Here's everything you need to know about Mets prospect Matthew Allan...
Weight: 225 pounds
MLB Pipeline Mets Prospect Ranking: 4
2019 Statistics: 1-0 record with a 2.61 ERA over 10.1 innings pitched. Allowed 10 hits and 5 walks while striking out 14.
Matthew Allan attended Seminole High School in Sanford, Florida, where he was on the national radar for much of his high school career. His sophomore and junior season he was a third team pre-season All-American. He participated in the 2017 Perfect Game Junior National Showcase as well as the 2018 Perfect Game National Showcase. Due to a good performance and uptick in velocity while on the summer showcase circuit after his junior year, he was firmly on the map as one of the top high school arms in the country. He was a first-team All-American going into his senior year.
Going into the 2019 MLB Draft, Allan was ranked by Baseball America, MLB Pipeline, and ESPN as the top high school pitcher in the entire draft. As far as an overall prospect, he was ranked 16th by Baseball America, 13th by MLB Pipeline and 11th by ESPN. Allan had a commitment to the University of Florida and a reported asking price of $4 million, which proved to not be the case. In fact, the Cubs were planning on selecting Allan at the end of the first round, but when they could not agree to a deal with his advisor, Scott Boras, they passed.
Once Allan was not selected in the first night of the draft, the college commitment and the reported price tag made it seem as if Allan was going to fall very far in the draft and end up at Florida and re-visit the draft in 3 years. I was listening to the MLB.com feed of the draft and I don't believe in my 15 years of following the draft that I was ever more shocked when I heard announced that with the 89th pick the New York Mets select "Allan, Matthew," a right-handed pitcher from Seminole High School in Florida. I quickly double-checked that it was indeed the Matthew Allan that I thought it was.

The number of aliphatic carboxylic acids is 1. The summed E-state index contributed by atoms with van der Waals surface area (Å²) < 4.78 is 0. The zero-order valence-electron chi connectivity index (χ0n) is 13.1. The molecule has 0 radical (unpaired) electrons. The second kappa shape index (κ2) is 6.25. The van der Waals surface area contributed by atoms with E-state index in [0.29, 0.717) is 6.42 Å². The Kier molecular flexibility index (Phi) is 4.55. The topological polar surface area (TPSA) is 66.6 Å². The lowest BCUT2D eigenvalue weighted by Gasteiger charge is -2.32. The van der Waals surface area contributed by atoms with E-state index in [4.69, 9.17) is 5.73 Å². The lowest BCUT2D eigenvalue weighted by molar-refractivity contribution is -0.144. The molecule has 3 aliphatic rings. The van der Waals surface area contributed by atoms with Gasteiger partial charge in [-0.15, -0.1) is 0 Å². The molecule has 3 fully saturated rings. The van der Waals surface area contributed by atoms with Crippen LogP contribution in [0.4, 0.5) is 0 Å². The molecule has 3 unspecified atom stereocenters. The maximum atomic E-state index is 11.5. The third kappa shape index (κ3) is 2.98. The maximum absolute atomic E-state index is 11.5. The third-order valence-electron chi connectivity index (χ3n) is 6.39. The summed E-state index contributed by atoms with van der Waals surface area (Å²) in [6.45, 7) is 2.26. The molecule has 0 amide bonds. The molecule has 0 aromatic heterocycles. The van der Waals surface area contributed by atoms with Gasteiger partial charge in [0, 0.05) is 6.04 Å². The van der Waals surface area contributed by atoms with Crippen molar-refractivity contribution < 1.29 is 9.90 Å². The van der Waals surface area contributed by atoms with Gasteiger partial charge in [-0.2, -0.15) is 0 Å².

It was third round of the draft and at this point I considered Allan someone who would not be able to be signed. As was reported by Tim Britton of The Athletic, Jon Updike, who was the Mets area scout in Florida, had been watching Allan develop for four years and more importantly built a relationship with Allan and his family. If there was a scout in all of baseball who had an idea of Allan's willingness to sign, it was Updike. Brodie Van Wagenen was also very important in this decision as he spent a lot of time on the phone with Boras negotiating. By selecting Allan and agreeing to a $2.5 million signing bonus, going significantly over slot, the Mets had to save bonus slot money by drafting essentially exclusively college seniors rounds 4 through 10.
With the Mets
After signing with the Mets, Allan only got into six games, five of which were in the rookie level Gulf Coast League. In 8.1 innings in the GCL he allowed five hits, four walks and struck out 11. The Mets gave Allan the opportunity to pitch one game for the short-season A-ball Brooklyn Cyclones, which is a level typically made up 21- and 22-year-old prospects, while Allan was 18 and a couple months removed from graduating high school. He threw two innings, allowed two runs and struck out three.
Allan is not your typical high school draft prospect. He is a much more polished arm who is already well built. He isn't a projectable 6-foot-3, 185-pound type of arm; he already is built like a big league pitcher at 6-foot-3 and 225 pounds. As Updike said about Allan, if you wanted to build a pitching prospect, it would look like Allan. He has a clean and easy delivery with a smooth arm action. You'd be hard pressed to find a scout with much issue with his delivery. Allan sports a three-pitch mix: a plus fastball that will get up to 97 mph with an average spin rate of 2,450 RPMs that he has shown the ability to maintain velocity deep into starts. His top secondary pitch is a power 12-to-6 curveball that he throws in the low 80s with an average spin rate of 2,600 RPMs. His third offering is a changeup that he has worked diligently on and right now looks like an above average offering with potential to be better.
Allan has all the makings of a No. 2 starter with a workhorse-type build, two-plus pitches and a third above average offering. There always is risk with high school arms as they tend to have some of the widest range of outcomes among drafted players. I ranked Allan as the third best prospect in the Mets system in my top 20 prospects list for SNY. I expect him to start the 2020 season with Low-A Columbia.